Starving mum risks premature birth

PUBLISHED : Monday, 11 October, 2004, 12:00am
UPDATED : Monday, 11 October, 2004, 12:00am

Fearing community ridicule, a family on the breadline is reluctant to accept help

Most people associate poverty with elderly people or new migrants, but a charity worker has revealed his shock at finding a pregnant Hong Kong woman who is likely to give birth prematurely due to malnutrition.

He said it was the worst case he had seen since a food bank was established for the needy a year ago.

The case has prompted an academic to warn that red tape is deterring many needy people from approaching the Social Welfare Department for help.

The woman, who would identify herself only as Mrs Law, was recently told by her doctor that she was likely to give birth two or three months early because of severe malnutrition.

Mrs Law, 34, who is five months' pregnant, said she had only been able to afford to eat one meal a day since last month - a bowl of steamed rice seasoned with soy sauce.

Some days she did not eat in order to save food for her two young sons, aged seven and nine.

She and her husband, 41, are both Hong Kong residents but he has an unsteady income as a construction worker, earning just a few thousand dollars for several months of casual work, to support a family of four. But he has been out of work since last month.

Despite living in poverty for three years, the couple were reluctant to apply for Comprehensive Social Security Assistance to avoid being branded as a 'CSSA family' by the community.

'I am penniless and my husband has $8 in his bank account,' Mrs Law said. 'We have to live day by day and keep borrowing money from my relatives, friends and neighbours - $10 from a different person each time. We even have to borrow toilet paper from our neighbours.

'My children always ask why they only have plain rice for meals. I just don't know how to explain and have to hold back my tears. I tell them to drink water when their stomachs growl in the middle of the night.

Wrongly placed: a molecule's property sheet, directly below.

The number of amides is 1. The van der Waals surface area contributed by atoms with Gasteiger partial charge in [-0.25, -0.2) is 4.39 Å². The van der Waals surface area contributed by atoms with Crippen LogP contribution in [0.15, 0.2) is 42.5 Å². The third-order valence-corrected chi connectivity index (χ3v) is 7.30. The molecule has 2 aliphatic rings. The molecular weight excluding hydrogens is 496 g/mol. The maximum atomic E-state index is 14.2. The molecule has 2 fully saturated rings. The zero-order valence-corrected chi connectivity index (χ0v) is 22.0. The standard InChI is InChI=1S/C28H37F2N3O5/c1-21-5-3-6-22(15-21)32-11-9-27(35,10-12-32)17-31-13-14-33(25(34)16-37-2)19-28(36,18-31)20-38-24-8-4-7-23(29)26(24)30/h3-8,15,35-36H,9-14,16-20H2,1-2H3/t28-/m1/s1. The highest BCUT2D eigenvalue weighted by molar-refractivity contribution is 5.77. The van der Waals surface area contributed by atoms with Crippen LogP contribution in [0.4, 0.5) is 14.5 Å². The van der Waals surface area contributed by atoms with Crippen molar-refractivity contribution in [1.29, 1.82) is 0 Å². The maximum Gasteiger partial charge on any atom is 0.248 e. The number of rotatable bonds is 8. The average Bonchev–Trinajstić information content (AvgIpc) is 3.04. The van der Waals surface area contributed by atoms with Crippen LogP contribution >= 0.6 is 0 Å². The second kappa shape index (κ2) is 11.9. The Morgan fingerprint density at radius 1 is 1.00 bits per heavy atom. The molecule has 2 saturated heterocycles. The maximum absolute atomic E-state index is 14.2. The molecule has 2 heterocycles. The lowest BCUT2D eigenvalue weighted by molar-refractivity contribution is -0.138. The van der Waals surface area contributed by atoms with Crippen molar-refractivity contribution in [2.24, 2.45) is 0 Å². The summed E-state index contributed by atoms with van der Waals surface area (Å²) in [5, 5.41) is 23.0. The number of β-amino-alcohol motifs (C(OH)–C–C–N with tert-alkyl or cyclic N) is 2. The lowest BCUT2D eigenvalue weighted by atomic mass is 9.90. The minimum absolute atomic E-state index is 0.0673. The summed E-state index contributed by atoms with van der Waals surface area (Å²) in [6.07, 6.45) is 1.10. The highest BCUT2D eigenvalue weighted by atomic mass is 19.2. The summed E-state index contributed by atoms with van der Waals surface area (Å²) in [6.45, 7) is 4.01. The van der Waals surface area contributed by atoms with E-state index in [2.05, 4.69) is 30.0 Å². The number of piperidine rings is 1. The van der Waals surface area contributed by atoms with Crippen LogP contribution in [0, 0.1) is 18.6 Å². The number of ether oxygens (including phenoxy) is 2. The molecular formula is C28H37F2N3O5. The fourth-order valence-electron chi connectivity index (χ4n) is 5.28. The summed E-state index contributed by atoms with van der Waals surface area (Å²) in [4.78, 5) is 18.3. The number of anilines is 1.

'My children take buses to classes by themselves because I cannot afford the extra bus fare to take them to school.'

The family, who live in a public housing flat in New Territories East, recently received a warning letter from the Housing Authority for failing to pay rent for two months. Other bills remain unsettled for months, including electricity, gas, water and school tuition for the children.

Last week, after help from the St James' Settlement charity, the family finally accepted reality and resorted to dole handouts after fearing for the health of their children, especially the unborn one.

While awaiting their first payment, a social worker made arrangements for them to collect free food from the food bank run by the settlement charity.

Wong Hung-sang, food bank service manager, said: 'It is the worst case I have come across since we opened in October last year. We had a few pregnant women seeking food from us, but Mrs Law is the first one likely to give birth prematurely due to malnutrition.'

The number of people seeking handouts from the food bank has soared in the past year. Nearly 300 people a day seek help, compared with about 50 a day when it was set up.

Nelson Chow Wing-sun, professor in social work and social administration at the University of Hong Kong, said the case showed that many genuine needy people were deterred by the bureaucracy in the Social Welfare Department and chose to endure poverty and starvation rather than resort to handouts.